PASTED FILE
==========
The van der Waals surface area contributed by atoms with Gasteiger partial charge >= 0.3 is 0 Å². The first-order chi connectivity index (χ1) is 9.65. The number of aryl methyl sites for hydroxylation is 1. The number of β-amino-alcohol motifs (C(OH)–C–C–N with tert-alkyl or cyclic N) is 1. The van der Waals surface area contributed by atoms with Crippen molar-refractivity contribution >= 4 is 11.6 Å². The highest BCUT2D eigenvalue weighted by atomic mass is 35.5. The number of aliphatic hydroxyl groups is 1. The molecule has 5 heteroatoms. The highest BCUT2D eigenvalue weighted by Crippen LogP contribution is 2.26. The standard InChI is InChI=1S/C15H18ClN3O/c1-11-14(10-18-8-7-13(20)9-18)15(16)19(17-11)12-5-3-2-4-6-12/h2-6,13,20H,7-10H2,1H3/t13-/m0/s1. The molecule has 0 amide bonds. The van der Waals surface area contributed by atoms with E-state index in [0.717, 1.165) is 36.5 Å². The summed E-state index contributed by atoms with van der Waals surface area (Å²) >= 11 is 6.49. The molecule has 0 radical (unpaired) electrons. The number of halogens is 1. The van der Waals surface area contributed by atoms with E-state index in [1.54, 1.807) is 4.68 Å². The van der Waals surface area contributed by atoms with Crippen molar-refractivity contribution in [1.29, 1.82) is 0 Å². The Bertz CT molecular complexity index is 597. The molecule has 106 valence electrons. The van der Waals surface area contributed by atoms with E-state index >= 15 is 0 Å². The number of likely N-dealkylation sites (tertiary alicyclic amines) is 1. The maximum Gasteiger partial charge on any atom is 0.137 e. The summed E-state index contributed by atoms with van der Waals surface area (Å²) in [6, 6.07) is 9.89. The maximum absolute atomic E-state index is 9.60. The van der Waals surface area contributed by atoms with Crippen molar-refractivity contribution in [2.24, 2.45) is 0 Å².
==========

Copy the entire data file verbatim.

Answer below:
The van der Waals surface area contributed by atoms with Gasteiger partial charge >= 0.3 is 0 Å². The first-order chi connectivity index (χ1) is 9.65. The number of aryl methyl sites for hydroxylation is 1. The number of β-amino-alcohol motifs (C(OH)–C–C–N with tert-alkyl or cyclic N) is 1. The van der Waals surface area contributed by atoms with Crippen molar-refractivity contribution >= 4 is 11.6 Å². The highest BCUT2D eigenvalue weighted by atomic mass is 35.5. The number of aliphatic hydroxyl groups is 1. The molecule has 5 heteroatoms. The highest BCUT2D eigenvalue weighted by Crippen LogP contribution is 2.26. The standard InChI is InChI=1S/C15H18ClN3O/c1-11-14(10-18-8-7-13(20)9-18)15(16)19(17-11)12-5-3-2-4-6-12/h2-6,13,20H,7-10H2,1H3/t13-/m0/s1. The molecule has 0 amide bonds. The van der Waals surface area contributed by atoms with E-state index in [0.717, 1.165) is 36.5 Å². The summed E-state index contributed by atoms with van der Waals surface area (Å²) >= 11 is 6.49. The molecule has 0 radical (unpaired) electrons. The number of halogens is 1. The van der Waals surface area contributed by atoms with E-state index in [1.54, 1.807) is 4.68 Å². The van der Waals surface area contributed by atoms with Crippen molar-refractivity contribution in [1.29, 1.82) is 0 Å². The Bertz CT molecular complexity index is 597. The molecule has 106 valence electrons. The van der Waals surface area contributed by atoms with E-state index >= 15 is 0 Å². The number of likely N-dealkylation sites (tertiary alicyclic amines) is 1. The maximum Gasteiger partial charge on any atom is 0.137 e. The summed E-state index contributed by atoms with van der Waals surface area (Å²) in [6, 6.07) is 9.89. The maximum absolute atomic E-state index is 9.60. The van der Waals surface area contributed by atoms with Crippen molar-refractivity contribution in [2.24, 2.45) is 0 Å².